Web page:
British documentary On the Road to Dallas premiered at the 16th annual CaribbeanTales Film Festival- an enthusiastic entrance within the Women in Resistance programme. With a strong women presence, this film shatters norms forcefully imposed on femininity, through the expression of pure and undisrupted joy. Power can manifest in any mode – even in rollerblading.
Directed by Mathilde Marinet, On the Road to Dallas tracks the story of sixteen, UK based, West Indian women striving to make their mark at a roller derby competition. Throughout the journey, they open up their hearts and find unexpected community in one another. Themes of fellowship, identity, and passion are explored within this film, as the women embark on a journey to win the esteemed World Cup.
With a quick pace and constant state of movement, it is easy for any viewer to feel overwhelmed; however, On the Road to Dallas effectively keeps the viewer engaged with its clear, precise film structure. The film is carefully, and successfully, crafted into three acts – setting up the members, the prepping for the World Cup, and ultimately, the World Cup itself. This composition allows for the viewer to feel as if they are travelling with the members themselves. The story guides us through all of the factors, emotions, excitement, and fears that accompany travelling to and participating in a competition, far from home.
The central conflict of the story is simple; everyone wants to win, and no one wants to get hurt. These high stakes are even more increased whilst watching the aggressive bodily contact – this high level of adrenaline can automatically make the viewer grasp at their chair a little tighter, knowing that the consequences of a misstep is either losing or physical harm. In contrast, however, there is a certain level of safety that a viewer can feel while observing this story – it keeps us locked in by genuinely being really fun, authentic, and feeling like a safe space. The authenticity of the characters remains consistent throughout the film - they feel very familiar and relatable, and they are people that I’m sure anyone would want to build a community with.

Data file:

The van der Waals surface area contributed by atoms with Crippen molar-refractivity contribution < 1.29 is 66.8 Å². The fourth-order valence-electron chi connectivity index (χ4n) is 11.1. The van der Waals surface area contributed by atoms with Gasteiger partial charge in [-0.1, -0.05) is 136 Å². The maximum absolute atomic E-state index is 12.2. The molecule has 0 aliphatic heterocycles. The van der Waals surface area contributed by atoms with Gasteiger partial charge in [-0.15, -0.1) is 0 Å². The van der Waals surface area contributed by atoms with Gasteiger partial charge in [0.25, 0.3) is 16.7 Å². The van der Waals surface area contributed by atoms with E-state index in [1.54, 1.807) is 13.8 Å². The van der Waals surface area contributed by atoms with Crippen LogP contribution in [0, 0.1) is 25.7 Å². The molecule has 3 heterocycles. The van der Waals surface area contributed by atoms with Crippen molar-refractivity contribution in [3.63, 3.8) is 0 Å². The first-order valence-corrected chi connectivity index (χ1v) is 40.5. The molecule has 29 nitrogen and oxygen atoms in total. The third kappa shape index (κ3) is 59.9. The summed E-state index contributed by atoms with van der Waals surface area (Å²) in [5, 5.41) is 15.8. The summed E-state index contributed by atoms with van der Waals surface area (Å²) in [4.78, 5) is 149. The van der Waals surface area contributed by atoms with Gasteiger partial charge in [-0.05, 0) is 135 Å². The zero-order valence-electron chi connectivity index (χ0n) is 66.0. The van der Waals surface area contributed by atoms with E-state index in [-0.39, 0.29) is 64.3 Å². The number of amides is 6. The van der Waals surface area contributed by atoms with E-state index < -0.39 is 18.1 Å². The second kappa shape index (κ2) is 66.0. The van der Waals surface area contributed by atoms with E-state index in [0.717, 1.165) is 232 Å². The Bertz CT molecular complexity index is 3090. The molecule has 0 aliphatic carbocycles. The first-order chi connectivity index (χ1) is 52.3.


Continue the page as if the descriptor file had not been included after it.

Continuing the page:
The film brilliantly cuts between the quick, upbeat pace of the story, to intimate moments. The masterful contrast between energy and intimacy produces dynamics, allowing a simple topic to be even more complex than imagined. The structure of shots during the interviews was very visually appealing – the blend of medium wide, medium close-ups, and close-ups contributes to the various layers of the interviewees. The film is also rather bright; there is never a time where the subjects are blending in with their surroundings.
“The masterful contrast between energy and intimacy produces dynamics, allowing a simple topic to be even more complex than imagined.”
In terms of sound, there were various points where statements were hard to hear. The inclusion of subtitles would have provided clarity, as the noisy setting of the roller derby as a background for interviews was considerably distracting from what was said. The music also overpowered some subjects near the beginning of the film – adjusting the noisy location of the interviews would make for more comprehensible statements heard by the subjects.
The range of femininity is superb within this story. Through breakdowns of identity, the women in this film further prove that patriarchal norms of womanhood are subjective. This story debunks a false notion that has been upheld by society for as long as we can remember; femininity can indeed make room for strength, fierceness, and power.
Editor’s Note: On the Road to Dallas screened at the Caribbean Tales Film Festival ’21, as part of the Women in Resistance programme.